I once had a homiletics professor who said not to worry too much if it appears that members of the congregation are daydreaming during your homily. A homily, he pointed out, is not an act of persuasion. You’re not up there trying to prove some point. (Or if you are, God help the people.) A good homily is meant to break open the Word, that is, to draw people into a space where God is close and can speak to them directly. Once they’re there, your mission is accomplished (even if you still have a lot to say).
It seems to me that movies at times function similarly. By far the majority of films today rely on intricate plots, big action sequences, sight gags and/or snappy patter to keep our full attention. But occasionally a film comes along that is more like an Ignatian meditation, offering a bare bones framework of characters and events that invite the audience into a place where they can pray with and ponder their own lives.
Diego Luna’s new film César Chávez is such a project. In just over 90 minutes, Luna presents Mexican-American labor organizer César Chávez’s 1960s and ‘70s fight for the rights of migrant farmworkers in California. Though the details are different from the story of a Martin Luther King Jr. or Nelson Mandela, Luna’s film follows a pretty standard formula: noble figure on the outside of history faces down powerful forces arrayed against them, at risk to themselves and others, but the ultimate good of all.
In the film Chávez huddles with like-minded allies, such as his wife Helen (the luminous America Ferrara), co-founder of his movement Dolores Huerta (Rosario Dawson) and lawyer Jerry Cohen (Wes Bentley). And he has his opponents, who include not only rich landowners (led by Ron Perkins and a wonderfully understated John Malkovich), but his oldest son Chato (Maynor Alvarado), who has no interest in life-as-a-cause.
The film offers the requisite turning points—Bobby Kennedy speaking on the farm workers’ behalf; Chávez’s 25-day hunger strike for nonviolence; then-Governor Ronald Reagan and President Richard Nixon’s attempts to destroy the farm workers’ strike. And it has its intimate moments of encouragement and struggle among Chavez’s family and friends.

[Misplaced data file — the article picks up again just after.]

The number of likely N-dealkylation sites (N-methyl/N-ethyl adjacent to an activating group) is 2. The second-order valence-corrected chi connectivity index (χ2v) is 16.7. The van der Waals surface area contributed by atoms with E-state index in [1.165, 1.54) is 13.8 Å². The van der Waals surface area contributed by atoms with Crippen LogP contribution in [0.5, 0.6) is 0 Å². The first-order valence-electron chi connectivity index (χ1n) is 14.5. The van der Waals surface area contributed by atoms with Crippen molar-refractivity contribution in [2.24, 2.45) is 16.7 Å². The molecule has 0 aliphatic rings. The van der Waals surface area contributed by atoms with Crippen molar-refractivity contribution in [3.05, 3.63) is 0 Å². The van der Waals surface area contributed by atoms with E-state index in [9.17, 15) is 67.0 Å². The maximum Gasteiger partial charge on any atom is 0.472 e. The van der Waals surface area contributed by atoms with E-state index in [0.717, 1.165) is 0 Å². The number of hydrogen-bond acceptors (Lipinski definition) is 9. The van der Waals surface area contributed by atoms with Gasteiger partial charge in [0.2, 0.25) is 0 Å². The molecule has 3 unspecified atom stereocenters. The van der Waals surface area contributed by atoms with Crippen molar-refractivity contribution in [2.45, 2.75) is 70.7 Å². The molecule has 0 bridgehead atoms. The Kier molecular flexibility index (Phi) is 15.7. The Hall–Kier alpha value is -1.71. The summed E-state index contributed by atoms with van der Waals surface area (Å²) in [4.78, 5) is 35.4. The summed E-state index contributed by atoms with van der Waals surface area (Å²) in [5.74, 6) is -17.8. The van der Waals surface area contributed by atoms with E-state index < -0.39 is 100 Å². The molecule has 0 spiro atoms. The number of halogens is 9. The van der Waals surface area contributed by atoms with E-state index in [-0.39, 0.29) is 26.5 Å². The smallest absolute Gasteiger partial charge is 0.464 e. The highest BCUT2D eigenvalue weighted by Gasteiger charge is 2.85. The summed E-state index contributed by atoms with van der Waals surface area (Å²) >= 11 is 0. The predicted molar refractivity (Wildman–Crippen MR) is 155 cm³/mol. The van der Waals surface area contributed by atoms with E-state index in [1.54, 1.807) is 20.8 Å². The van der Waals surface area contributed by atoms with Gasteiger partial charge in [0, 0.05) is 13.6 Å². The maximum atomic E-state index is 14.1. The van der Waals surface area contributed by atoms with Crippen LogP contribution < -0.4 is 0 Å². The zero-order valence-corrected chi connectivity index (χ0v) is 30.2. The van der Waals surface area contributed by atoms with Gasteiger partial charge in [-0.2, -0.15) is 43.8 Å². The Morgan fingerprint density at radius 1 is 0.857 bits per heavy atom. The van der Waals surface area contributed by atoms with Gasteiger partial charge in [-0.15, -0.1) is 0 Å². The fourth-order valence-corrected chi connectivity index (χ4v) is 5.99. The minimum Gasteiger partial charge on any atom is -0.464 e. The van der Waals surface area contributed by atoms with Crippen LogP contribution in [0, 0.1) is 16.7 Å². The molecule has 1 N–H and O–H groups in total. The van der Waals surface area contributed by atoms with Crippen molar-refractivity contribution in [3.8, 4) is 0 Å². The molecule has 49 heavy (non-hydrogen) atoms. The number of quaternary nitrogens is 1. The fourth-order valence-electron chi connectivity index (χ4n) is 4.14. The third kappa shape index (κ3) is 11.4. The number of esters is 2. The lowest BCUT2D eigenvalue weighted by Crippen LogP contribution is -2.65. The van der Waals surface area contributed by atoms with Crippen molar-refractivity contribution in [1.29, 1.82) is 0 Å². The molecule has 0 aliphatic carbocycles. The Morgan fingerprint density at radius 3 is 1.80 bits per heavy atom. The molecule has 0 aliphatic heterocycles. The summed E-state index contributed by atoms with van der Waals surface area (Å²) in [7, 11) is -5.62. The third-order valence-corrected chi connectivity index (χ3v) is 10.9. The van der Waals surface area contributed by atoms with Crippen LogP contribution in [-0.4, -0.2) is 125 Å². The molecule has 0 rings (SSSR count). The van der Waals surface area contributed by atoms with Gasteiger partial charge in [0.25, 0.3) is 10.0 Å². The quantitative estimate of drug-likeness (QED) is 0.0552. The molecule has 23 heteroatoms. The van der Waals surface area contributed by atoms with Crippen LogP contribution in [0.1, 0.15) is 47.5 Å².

Rising above this conventional framework usually requires a lighting-in-the-bottle lead performance, a la Sean Penn in Milk or Denzel Washington in Malcolm X. But as played by Michael Peña, César Chávez is a largely impassive, almost opaque figure. Though his commitment to the farm workers is clear, we never get a glimpse of what makes this man tick, what the stakes are for him personally. Even as screenwriters Timothy J. Sexton and Keir Pearson lay out the cost of Chávez’s work in the burden it places on his wife and son, Peña’s stoical portrayal mutes our sense of its impact.
But the choice to make Chávez more distant—which some critics have criticized—also makes the audience more active, inviting them to fill in the blanks and engage the issues Chávez faced for themselves.
Personally, I was reminded of the recent reports of Amazon.com workers toiling in warehouses far from sight who suffer terrible working conditions, just so that I can get a book within 48 hours. Likewise, not a month seems to go by without another story of the men, women and children in Asia who assemble amazing technological marvels for us—computers and smart phones and home theater systems—yet struggle to support their own families, or even just to survive their working conditions.
The persistence of experiences like this in our country almost 50 years since the struggle of the farm growers begs the question whether we have progressed ethically as a nation. Or have we just learned ways to export our victims far enough away that we are no longer likely to see them, and they cannot mount a response?
Chávez’s story also brought to mind the situation in our universities. I’ve spent over half my life in and around institutions of higher education. And while few on the typical Catholic campus are getting rich (other than perhaps the coaches), it’s hard to miss the fact that some workers are not getting paid enough. Adjunct professors provide a larger and larger piece of the labor force at our schools, yet their salaries are often minimal and without benefits. Maintenance staff, grounds crews, dining hall workers all work long hours doing difficult physical work, but their salaries are in many cases not commensurate. And in many otherwise progressive institutions, the potential unionization of such groups provokes vehemence not too different from the animosity that Chávez and the farm workers faced.
Past history suggests that eventually there will be a Chávez of Amazon. And a Martin Luther King Jr. (or Susan B. Anthony) of China, for that matter. For all our failings as a human society, the arc of history does seem to be bending toward freedom and justice.
But the question that “César Chávez” raises is whether such progress will ever bring with it not just change for some, but change in us and in our society. We might cast original sin as an intriguing myth from our Jewish forebears; yet the slippery persistence of sin in our social structures is also clear.
None of us wants to be responsible for the pain of another. But the reality that having things quick and cheap creates not just the possibility for, but the necessity of such hardship is even today buried or ignored.
And that is indeed a situation worth meditating on.